Filipina historian the late Luzviminda Francisco carried out a thorough investigation of the Philippines Genocide and documented it, she arrived at the figure of 1.4 million Filipinos dead. The End of An Illusion (London, 1973). However, this only covered the period from 1899 to 1905 it does not cover the first 2 decades of U.S. colonial rule a time when the killing might have slowed but was still happening to keep the people in order, it also does not include the thousands of Filipino Muslims (Moros) that were brutally killed.

Census figures and the Philippines GenocideInspecting the dead from the Philippines Genocide

People will often ask why do Census figures not show a drop in population for that period?
There could be a few reasons for this, firstly I doubt even today population figures for the Philippines are correct as so many people live of the radar, imagine how difficult it would have been to calculate the population in the late 1890s and the early 1900s.

The methodologies used by the Spanish and the Americans were also very different. The Spaniards generally left Igorots, Aetas, Lumads, and Moro peoples alone, so it is unlikely they were included in the census.

You also have to ask if the U.S census figures showed a drop of 1.4 million or more would they publish this for the world to see?

I suspect however the U.S figures were no more than a guess based on the Spanish figures, as it was at a time of war and would have been almost impossible to collect the numbers. Or maybe the U.S did give the task of collecting the numbers but rather than going out into hostile communities that would put them in danger they made them up using the Spanish census as a guide.


The slaughter

In an article published in The Philadelphia Ledger November 1901 their Manila correspondent wrote “The present war is no bloodless, opera bouffe engagement; our men have been relentless, have killed to exterminate men, women, children, prisoners and captives, active insurgents and suspected people from lads of ten up, the idea prevailing that the Filipino as such was little better than a dog…
Our soldiers have pumped salt water into men to make them talk, and have taken prisoners people who held up their hands and peacefully surrendered, and an hour later, without an atom of evidence to show that they were even insurrectos, stood them on a bridge and shot them down one by one, to drop into the water below and float down, as examples to those who found their bullet-loaded corpses.”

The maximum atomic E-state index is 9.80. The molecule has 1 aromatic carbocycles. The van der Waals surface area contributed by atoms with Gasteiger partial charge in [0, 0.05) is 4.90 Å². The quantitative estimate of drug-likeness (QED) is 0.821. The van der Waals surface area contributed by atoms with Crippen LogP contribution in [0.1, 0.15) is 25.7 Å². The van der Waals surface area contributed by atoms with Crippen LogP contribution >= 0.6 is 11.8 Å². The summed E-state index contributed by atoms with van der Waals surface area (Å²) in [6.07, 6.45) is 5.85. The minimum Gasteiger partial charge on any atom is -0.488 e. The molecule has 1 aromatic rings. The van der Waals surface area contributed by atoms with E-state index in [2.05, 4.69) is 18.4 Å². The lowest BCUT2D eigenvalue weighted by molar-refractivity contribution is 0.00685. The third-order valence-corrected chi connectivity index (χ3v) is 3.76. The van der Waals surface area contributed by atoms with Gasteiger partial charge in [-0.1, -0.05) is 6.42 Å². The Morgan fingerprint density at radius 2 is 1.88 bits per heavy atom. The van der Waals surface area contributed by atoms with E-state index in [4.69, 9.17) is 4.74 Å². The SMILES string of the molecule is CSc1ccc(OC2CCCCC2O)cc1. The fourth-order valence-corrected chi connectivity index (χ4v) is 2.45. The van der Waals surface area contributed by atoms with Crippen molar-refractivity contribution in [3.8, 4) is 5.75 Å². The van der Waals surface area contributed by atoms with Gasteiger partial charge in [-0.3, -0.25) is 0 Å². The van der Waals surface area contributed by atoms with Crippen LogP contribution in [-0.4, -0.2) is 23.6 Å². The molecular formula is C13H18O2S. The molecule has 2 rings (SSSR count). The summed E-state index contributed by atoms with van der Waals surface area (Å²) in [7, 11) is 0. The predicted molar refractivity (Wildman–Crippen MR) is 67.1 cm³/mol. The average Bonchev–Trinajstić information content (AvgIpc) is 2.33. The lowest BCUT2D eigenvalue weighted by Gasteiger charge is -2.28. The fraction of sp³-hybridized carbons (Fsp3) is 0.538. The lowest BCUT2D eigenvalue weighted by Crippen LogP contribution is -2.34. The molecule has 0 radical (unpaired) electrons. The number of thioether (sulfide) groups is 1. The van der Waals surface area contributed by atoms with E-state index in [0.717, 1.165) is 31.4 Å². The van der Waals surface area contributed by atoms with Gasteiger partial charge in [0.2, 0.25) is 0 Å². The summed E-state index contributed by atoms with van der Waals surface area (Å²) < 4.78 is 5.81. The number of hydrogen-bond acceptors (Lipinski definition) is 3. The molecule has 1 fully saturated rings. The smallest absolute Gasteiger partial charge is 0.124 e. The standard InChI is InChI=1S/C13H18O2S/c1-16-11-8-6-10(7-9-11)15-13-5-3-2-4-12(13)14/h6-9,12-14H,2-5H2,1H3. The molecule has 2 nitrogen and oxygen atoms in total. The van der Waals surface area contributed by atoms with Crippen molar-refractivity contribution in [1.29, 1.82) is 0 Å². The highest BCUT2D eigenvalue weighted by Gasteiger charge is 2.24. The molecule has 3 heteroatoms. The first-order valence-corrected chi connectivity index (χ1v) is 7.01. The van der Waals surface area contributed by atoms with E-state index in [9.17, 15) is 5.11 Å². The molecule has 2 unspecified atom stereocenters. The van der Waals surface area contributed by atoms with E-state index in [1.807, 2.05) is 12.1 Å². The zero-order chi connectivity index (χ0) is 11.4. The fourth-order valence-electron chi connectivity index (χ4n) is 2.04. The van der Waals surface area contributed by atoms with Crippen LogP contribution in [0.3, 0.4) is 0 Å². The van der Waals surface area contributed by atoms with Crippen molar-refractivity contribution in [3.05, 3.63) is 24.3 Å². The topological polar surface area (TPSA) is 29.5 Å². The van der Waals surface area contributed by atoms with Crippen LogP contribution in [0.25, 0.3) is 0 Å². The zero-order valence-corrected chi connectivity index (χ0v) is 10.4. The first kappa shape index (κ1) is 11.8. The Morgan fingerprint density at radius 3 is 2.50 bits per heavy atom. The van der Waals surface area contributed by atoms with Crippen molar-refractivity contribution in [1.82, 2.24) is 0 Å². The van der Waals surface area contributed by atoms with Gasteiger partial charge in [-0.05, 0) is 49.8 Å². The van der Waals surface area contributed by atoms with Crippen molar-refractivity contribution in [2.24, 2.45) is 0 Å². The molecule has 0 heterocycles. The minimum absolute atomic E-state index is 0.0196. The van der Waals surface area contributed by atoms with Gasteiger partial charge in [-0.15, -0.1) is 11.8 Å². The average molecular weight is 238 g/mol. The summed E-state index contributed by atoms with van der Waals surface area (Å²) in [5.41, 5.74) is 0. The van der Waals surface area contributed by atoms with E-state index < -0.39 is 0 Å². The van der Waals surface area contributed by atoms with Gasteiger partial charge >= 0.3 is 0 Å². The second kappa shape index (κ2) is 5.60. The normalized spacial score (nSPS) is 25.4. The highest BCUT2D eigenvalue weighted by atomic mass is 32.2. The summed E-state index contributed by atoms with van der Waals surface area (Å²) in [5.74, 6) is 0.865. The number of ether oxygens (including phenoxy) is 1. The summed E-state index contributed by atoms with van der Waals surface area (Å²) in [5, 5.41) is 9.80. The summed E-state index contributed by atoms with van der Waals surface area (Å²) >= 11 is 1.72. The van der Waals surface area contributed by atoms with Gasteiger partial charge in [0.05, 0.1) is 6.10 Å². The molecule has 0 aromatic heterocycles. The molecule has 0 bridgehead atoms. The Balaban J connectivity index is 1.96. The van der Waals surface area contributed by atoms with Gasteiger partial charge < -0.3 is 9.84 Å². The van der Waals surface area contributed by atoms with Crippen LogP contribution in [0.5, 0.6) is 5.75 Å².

Major Littletown Waller a U.S. Marine that was accused of shooting 11 unarmed Filipinos on Samar. Another Marine officer described his testimony.

The major said that General Smith instructed him to kill and burn, and said that the more he killed and burned the better pleased he would be; that it was no time to take prisoners, and that he was to make Samar a howling wilderness. Major Waller asked General Smith to define the age limit for killing, and he replied “everyone over ten.”
20 dead filipinos

Filipino did not stand a chance against the superior and overwhelming firepower of the American troops. In the first battle Admiral Dewey was firing 500 pound shells as he steamed along the River Pasig. The bodies of dead Filipinos was so high U.S. troops used them for a defensive wall.

Writer Mark Twain best known for his book “The Adventures of Tom Sawyer” wrote
“…I have seen that we do not intend to free, but to subjugate the people of the philippines. we have gone to conquer, not to redeem… and so i am an anti-imperialist. i am opposed to having the [american] eagle put its talons on any other land.”

On 15th of October 1900 Twain wrote the New York Times.
We have pacified some thousands of the islanders and buried them; destroyed their fields; burned their villages, and turned their widows and orphans out-of-doors; furnished heartbreak by exile to some dozens of disagreeable patriots; subjugated the remaining ten millions by Benevolent Assimilation, which is the pious new name of the musket; we have acquired property in the three hundred concubines and other slaves of our business partner, the Sultan of Sulu, and hoisted our protecting flag over that swag. And so, by these providences of god — and the phrase is the government’s, not mine — we are a World Power.” Mark Twain

Mark Twain also spoke of the almost universal racism of the white American troops and politicians he called them shameless. He was deeply disturbed by the sadistic war crimes that were committed by the American troops. He suggested that the Stars and stripes on the American flag should be replaced by a skull and cross bone.